We take a look at 10 instances when countries prohibited hip-hop artists from touching down on their soil.
Tyler The Creator recently made headlines because he was banned from going to Australia and the UK, due to his controversial lyrics. Apparently lyrics from tracks like "VCR," "Blow," "Sarah," "Tron Cat" and "French" have been ruled so obscene, that the UK doesn't want him in their country. The craziest part? This is nothing new.
It's that time of the year again - Valentine's Day! The romantic holiday is upon us and we thought we'd share some of the love in the hip-hop community. Love and hip-hop doesn't have to be synonymous with ratchet behavior and baby daddy / momma drama, although you may be under a different impression if you've ever watched a full episode of VH1's Love & Hip-Hop.
When hip-hop first started, beef was a reflection of the boxer-like competitive drive to establish yourself as the best in the business. Then came the advent of social media. With the world hyper-connected, many feuds now start with slick comments or perceived insults that come in the form of 140-or-less-character shots fired, and non-rappers have found themselves in the mix as well.
It's fair to presume that some hip-hop fans have slept on Asher Roth over the years. Some still associate him only with his 2009 platinum-selling hit "I Love College". If you find yourself in this category, it's time to recognize one of the best lyrical, smooth-flowing rappers in the game.
We'll be seeing a lot of Drake on Charts Don't Lie for the foreseeable future. The rapper dominated the Billboard 200 last week, and after getting bumped from #1 by Imagine Dragons' new album, he's sitting comfy at #2, moving over 150k in his second week. It's a difficult feat for most rappers to move that much their first week out, let alone their second week.
Roy Woods is one of OVO Sound's youngest stars. Born in 1996, with the name Denzel Spencer, Woods came up in Ontario where he thrived as a football player. Ball wasn't life though, not for Woods, and ultimately he turned to music...good thing for us.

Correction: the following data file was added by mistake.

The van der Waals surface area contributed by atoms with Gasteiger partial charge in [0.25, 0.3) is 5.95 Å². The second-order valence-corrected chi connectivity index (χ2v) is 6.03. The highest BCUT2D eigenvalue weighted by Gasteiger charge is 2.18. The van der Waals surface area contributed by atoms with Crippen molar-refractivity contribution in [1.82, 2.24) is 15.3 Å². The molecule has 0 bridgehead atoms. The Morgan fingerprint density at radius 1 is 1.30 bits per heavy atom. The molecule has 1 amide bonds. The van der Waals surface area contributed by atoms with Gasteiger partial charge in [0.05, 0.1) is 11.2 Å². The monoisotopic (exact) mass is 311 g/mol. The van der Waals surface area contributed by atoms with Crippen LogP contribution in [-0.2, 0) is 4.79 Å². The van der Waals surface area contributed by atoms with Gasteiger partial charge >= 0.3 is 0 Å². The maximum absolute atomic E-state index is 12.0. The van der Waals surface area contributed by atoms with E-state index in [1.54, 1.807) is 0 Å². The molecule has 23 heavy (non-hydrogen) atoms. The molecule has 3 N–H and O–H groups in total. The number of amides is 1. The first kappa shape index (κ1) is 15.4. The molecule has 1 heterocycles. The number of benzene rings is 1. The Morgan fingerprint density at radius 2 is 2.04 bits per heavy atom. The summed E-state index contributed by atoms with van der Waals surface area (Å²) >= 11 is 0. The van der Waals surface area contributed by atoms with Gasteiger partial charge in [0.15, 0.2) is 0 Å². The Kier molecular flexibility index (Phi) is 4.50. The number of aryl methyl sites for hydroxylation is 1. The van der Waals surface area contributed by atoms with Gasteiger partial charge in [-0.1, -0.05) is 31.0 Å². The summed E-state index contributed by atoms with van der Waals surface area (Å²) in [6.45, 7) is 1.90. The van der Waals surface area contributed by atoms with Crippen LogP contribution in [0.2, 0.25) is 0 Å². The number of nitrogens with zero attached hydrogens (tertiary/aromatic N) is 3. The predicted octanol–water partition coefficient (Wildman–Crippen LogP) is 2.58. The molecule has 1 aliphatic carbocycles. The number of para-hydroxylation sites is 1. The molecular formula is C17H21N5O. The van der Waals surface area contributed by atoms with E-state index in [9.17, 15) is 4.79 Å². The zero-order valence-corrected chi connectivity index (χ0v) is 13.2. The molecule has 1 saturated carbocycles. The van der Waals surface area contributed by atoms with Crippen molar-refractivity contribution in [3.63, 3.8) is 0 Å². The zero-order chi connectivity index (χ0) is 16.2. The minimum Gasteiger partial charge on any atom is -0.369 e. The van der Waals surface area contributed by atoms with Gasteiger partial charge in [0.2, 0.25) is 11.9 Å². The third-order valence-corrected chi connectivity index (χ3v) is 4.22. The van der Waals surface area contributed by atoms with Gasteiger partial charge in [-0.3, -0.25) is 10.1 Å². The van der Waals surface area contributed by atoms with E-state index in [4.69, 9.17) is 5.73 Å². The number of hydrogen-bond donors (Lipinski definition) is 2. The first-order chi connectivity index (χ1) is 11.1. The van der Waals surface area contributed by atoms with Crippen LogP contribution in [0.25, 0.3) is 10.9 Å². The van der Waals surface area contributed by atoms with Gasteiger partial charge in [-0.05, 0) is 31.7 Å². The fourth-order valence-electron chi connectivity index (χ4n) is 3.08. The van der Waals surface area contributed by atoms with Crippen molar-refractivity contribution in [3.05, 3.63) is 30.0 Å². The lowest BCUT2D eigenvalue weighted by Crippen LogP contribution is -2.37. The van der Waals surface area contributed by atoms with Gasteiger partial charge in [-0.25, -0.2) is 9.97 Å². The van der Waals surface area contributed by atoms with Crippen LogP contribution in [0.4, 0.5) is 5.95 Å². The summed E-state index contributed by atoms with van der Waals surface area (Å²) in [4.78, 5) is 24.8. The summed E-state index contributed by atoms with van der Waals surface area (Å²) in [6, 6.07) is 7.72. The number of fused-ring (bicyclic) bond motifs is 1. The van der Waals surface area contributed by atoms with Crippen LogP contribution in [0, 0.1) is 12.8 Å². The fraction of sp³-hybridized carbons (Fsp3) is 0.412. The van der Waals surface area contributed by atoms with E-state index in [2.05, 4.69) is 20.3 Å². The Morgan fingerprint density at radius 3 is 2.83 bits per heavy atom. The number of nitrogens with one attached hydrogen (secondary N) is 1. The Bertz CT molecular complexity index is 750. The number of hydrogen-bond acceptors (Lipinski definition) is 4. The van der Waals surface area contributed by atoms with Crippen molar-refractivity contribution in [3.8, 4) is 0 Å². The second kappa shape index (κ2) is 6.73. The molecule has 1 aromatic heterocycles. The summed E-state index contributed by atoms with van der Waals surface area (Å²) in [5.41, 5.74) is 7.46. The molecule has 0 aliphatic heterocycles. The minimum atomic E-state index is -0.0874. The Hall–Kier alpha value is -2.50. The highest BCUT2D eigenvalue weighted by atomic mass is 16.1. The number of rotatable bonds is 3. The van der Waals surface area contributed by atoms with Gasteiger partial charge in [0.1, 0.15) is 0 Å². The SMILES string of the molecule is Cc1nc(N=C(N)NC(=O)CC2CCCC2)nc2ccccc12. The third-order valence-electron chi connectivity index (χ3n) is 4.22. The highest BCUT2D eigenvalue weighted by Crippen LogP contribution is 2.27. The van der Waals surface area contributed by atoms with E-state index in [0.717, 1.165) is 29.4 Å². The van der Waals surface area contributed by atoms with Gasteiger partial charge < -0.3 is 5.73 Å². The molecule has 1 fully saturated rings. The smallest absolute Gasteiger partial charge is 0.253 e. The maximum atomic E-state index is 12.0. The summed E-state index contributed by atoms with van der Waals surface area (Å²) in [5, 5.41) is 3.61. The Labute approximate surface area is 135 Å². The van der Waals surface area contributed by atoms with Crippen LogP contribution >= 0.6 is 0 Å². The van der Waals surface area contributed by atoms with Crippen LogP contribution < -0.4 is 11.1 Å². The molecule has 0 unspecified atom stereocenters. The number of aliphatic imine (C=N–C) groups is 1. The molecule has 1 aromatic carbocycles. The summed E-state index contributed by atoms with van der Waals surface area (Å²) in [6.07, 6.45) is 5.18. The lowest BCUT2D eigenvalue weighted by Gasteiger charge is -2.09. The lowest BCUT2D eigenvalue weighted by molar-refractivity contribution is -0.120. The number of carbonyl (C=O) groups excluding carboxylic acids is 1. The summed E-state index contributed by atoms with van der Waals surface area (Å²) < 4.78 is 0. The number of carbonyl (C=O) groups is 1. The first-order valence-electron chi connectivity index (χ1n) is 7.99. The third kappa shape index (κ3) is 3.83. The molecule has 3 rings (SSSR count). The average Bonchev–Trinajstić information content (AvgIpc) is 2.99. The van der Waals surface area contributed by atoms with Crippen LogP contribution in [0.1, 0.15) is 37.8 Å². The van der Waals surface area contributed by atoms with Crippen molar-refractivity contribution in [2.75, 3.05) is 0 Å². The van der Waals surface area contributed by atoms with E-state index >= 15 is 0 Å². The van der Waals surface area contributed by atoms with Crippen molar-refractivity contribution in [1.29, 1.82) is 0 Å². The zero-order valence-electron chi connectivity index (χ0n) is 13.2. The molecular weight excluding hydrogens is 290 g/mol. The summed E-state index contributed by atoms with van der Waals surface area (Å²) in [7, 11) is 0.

No one was more thankful last week than hip-hop fans. On Thanksgiving, we feasted upon Lil Wayne's follow-up to his 2009 classic mixtape, No Ceilings, and the hysteria continued on Black Friday with 34 new tracks from Chris Brown and some much-needed Free Crack from Lil Bibby.
Searching "rap covers" online is like walking into a minefield of acoustic guitars and webcams, leftovers from a war that began with Ben Folds' famous version of Dr.
When you think hip-hop, North Carolina is definitely not the first thing that comes to mind. Nevertheless, hip-hop knows no borders and thanks to the internet, we often don't know the regions of the music we receive either. Back in the mid '90s, the most well-known rapper from NC could very well have been Petey Pablo, but with J.
Shock value was everything for Odd Future when they were getting started. Whether donning ski masks and performing alongside possessed-looking girls on Jimmy Fallon, detailing ridiculously violent sexual encounters, or mixing seemingly-lethal drug cocktails in their music videos, the L.A. crew first got attention for their antics, in addition to their considerable talents.
When Earl Sweatshirt's music was ushered into the eyes of the mainstream, he was at a boarding school on a rural island in the middle of the Pacific Ocean. Following his 18th birthday, Earl came home to California and got busy recording his debut album Doris, which followed the wild success of his debut mixtape Earl.
We didn't see many debuts this week, but pretty much all the big rap releases of 2015 experienced a considerable push.
Fashion has always been a very big part of the hip hop and it is only getting bigger. Today we are witnessing a number of rappers who treat style as an important part of their career and lifestyle. Not only are they wearing the latest collections, they are also being invited into the fashion world.
Now that July has officially been taken over by the 1017 July Take Over, we’ve been left with a total of six mixtapes, one collaborative album and one studio album that Gucci Mane has released this year so far. (Trap God 3 is scheduled for September 13th). For comparison’s sake, Kanye West and Drake have each released 0 albums so far this year.
Music festivals seem to be more popular than ever these days, causing hundreds of thousands of music enthusiast to splurge on passes, fly out of state or even the country, to camp outdoors and soak in live music alongside strangers in borderline unbearable heat for multiple days in a row.